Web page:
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Architectural Bollards

Decorative accents with purpose

August 21, 2019

A series of bollards beside grass with silver finance bull statue behind
Sleek retractable bollards draw a stainless steel curve around a traffic circle.

Architectural bollards define perimeters and guide traffic while adding an aesthetic complement to their surroundings. In addition to being an attractive site furnishing, their functions can include:

  • Covering anti-crash bollards
  • Providing pathway lighting
  • Offering variable access to a space
  • Supporting historical designs
  • Supporting a low fence made of chains or grates
  • Securing parked bicycles

Access, safety, lighting, and guidance can be provided with bollards that ornament a site design.

Customizable bollard designs

Larger bollards outside a mall are decorated with stars on the cap face
Custom bollard caps, like these stock bollards with star designs on top, can capture a site’s identity.

Most architectural projects are not superstar destination buildings like Big Ben in London, or New York’s Empire State Building. Instead, building codes, current best practices, and available materials set trends and provide a consistency to design. Still, each build creates a sense of place. Each project is important to the fabric of a community.

In a lot of these designs, small details end up being the distinguishing factor for users. The light, air-flow, and circulation of a site are only noted if they’re problems. It’s the cladding and decorative site elements that hint at the character of a place.

In these public spaces, unique bollards can tie an aesthetic together. A custom cap will reinforce a decorative or architectural theme. A traditional bollard design might allude to history. Stainless steel or silver powder coating will echo the look of many modern architectural plans.

Historic architectural bollards

A row of pawn-like black cast iron bollards decorate Camden Yards
Decorative bollards provide permeable security at Oriole Ballpark.

Bollards have a rich history. They started on the wharf, as nautical mooring posts. These maritime bollards are shaped to allow watercraft to tie to them. They usually have either pegs off the sides of the bollard, or a curved, hourglass shape.

Then, in the 17th century, bollards moved inland. Spent cannons were buried as traffic posts and decorative accents. These buried cannons had mountings and shapes that reminded people of the bollards on the wharf.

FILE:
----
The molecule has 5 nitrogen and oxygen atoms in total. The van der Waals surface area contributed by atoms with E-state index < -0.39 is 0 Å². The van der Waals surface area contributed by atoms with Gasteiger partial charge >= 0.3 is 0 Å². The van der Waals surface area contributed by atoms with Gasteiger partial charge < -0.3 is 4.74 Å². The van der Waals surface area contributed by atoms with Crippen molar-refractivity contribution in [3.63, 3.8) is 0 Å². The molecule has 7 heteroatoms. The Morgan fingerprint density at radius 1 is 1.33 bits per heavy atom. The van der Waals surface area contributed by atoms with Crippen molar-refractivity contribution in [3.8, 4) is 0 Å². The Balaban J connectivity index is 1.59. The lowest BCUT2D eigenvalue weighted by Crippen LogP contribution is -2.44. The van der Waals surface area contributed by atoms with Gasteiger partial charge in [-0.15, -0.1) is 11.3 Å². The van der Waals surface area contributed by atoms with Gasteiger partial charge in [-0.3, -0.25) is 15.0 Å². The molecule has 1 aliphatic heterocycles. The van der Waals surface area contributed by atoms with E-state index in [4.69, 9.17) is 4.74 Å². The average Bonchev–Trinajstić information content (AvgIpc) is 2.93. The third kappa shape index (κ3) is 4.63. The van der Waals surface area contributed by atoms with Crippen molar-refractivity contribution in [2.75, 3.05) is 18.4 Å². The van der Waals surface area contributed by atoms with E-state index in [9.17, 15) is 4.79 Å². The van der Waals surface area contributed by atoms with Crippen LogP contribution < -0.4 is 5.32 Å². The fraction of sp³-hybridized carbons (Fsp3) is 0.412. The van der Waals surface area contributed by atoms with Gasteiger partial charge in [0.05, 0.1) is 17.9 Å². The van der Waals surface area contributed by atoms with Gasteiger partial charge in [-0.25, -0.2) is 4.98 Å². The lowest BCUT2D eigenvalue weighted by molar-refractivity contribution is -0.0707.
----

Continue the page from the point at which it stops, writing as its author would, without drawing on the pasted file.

From these roots, foundries began to produce a variety of small cast bollards that drew from the history of larger cannon and marine bollards. Using those base models, the style and ornamentation of post designs proliferated.

Buildings with a lot of stonework used small cast bollards to help protect them from carriage wheels and other scrapes. These shapely cast pieces became a common accent to classical architecture. Later, they became a common accent to the red brick architecture of New England.

For sites looking to allude to these rich historical or nautical styles, there are bollards available that capture the look and feel of many different eras and locations.

Modern architectural bollards

A gray bollard with a gently-domed cap sits behind a spray of bright red leaves
Contemporary styles are often powder coated different colors to meet site requirements.

Contemporary architectural bollards are also available for installations where historic traffic posts would be too formal. These can be chosen in stainless steel, or in a variety of powder coating colors, depending on whether the bollards should stand out or blend in. With sleek, geometric shapes, these posts still may feature ornamentation in caps or bases. They can be customized for function and form.

Simple columnar bollards are the standard for retractable installations. Retractable bollards are unlocked and lowered into a below-grade receptacle, to offer options for variable vehicle access. Their sleek and slender look has become popular even for non-retractable installations.

Attractive, functional site elements

To create spaces where people want to be, planners choose site elements that embrace both form and function. For example, gardens are increasingly functional: these days, they are planted and sloped to act as bioswales. Sidewalks are built with attractive permeable hardscape like tree grates and cobblestones to allow groundwater replenishment. Architectural bollards are another site element that can be chosen to support both a site’s functional needs and its unique look.

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